Susan, people tend to give you a pass because of your husband, but your multi-insult post, and on our biggest national holiday, is ill-advised and does not present you in a good light – and you do like to complain when we discuss things you don’t like. Insults are never the way to get people to agree with your viewpoint.

      No. the US is not perfect, and we don’t claim to be perfect, but we started the trend of asserting rights for the people. Many or most of us are aware that Australia is, as one prime minister said, one of the US’s greatest friends. Also, England never militarily resisted a colony’s seeking independence after the US’s sacrifice.

      To everyone else, have a happy, safe, and dry 4th!

      • Patricia, you got way too personal there.

      • “England never militarily resisted a colony’s seeking independence after the US’s sacrifice.”

        Actually, they did. The Boer and May Mau wars in Africa were fought against locals seeking independence.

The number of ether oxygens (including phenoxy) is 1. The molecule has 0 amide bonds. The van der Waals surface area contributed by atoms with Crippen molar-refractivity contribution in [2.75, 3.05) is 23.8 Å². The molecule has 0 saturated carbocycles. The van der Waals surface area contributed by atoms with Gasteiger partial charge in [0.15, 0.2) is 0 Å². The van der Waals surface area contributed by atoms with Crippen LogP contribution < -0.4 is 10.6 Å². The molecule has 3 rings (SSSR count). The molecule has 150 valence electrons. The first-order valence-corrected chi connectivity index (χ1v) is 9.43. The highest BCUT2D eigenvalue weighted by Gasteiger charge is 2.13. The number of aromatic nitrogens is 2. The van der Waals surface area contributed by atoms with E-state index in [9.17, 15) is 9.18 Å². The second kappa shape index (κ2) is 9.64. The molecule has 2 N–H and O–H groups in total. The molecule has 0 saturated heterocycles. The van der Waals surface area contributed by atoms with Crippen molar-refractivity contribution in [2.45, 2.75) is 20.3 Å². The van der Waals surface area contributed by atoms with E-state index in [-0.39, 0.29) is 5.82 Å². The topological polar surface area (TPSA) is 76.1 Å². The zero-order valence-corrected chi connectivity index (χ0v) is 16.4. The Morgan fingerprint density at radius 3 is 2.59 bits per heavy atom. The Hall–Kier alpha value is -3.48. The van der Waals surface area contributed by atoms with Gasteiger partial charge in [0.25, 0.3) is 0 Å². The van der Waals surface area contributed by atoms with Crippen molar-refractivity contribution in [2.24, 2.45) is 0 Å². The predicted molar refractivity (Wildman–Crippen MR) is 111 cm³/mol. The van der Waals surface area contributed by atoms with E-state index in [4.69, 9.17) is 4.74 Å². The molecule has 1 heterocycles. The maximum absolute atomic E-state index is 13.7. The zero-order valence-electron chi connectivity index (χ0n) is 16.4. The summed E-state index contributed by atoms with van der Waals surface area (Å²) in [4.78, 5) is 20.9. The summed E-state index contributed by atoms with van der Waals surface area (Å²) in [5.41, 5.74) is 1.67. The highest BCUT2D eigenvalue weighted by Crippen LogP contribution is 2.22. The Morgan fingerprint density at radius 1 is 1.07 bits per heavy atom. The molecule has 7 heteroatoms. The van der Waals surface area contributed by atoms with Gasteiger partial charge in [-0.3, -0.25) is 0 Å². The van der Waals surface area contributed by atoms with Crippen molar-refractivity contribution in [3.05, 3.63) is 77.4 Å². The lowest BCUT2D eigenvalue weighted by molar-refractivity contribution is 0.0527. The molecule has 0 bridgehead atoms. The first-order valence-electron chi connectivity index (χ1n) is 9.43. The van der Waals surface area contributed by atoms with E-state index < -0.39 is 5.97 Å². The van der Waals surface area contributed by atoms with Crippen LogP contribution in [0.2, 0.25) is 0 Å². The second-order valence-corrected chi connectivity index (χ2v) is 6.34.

• Susan! What a way to insult your host! I am an antipodean Imonker as well. I think it’s important to remember that the founding of the USA was a grand experiment never before tried. That is has worked, although imperfectly is a credit to the ideals of the founding fathers. Australia has evolved since the First Fleet arrived, our Federation takes some of the ideas from the American experiment, and although we’ve never had an official civil war, our indigenous brothers and sisters would have a different view, given the effects of colonisation. We are not a flag waving people, but others are, particularly our Yank mates -:). Let them celebrate, they have much to be proud of, and yes they are aware of their failings, mostly. As a middle power in the vast Asia/Pacific area I am grateful to call America an ally.

    • I’m an American, but born and raised overseas. I’m not particularly patriotic. I think America has a lot of admirable qualities as a nation, and more than a few problems. I don’t think we’re the greatest, etc. I don’t fly the flag. My allegiance isn’t to any nation. Wrong kingdom and all that.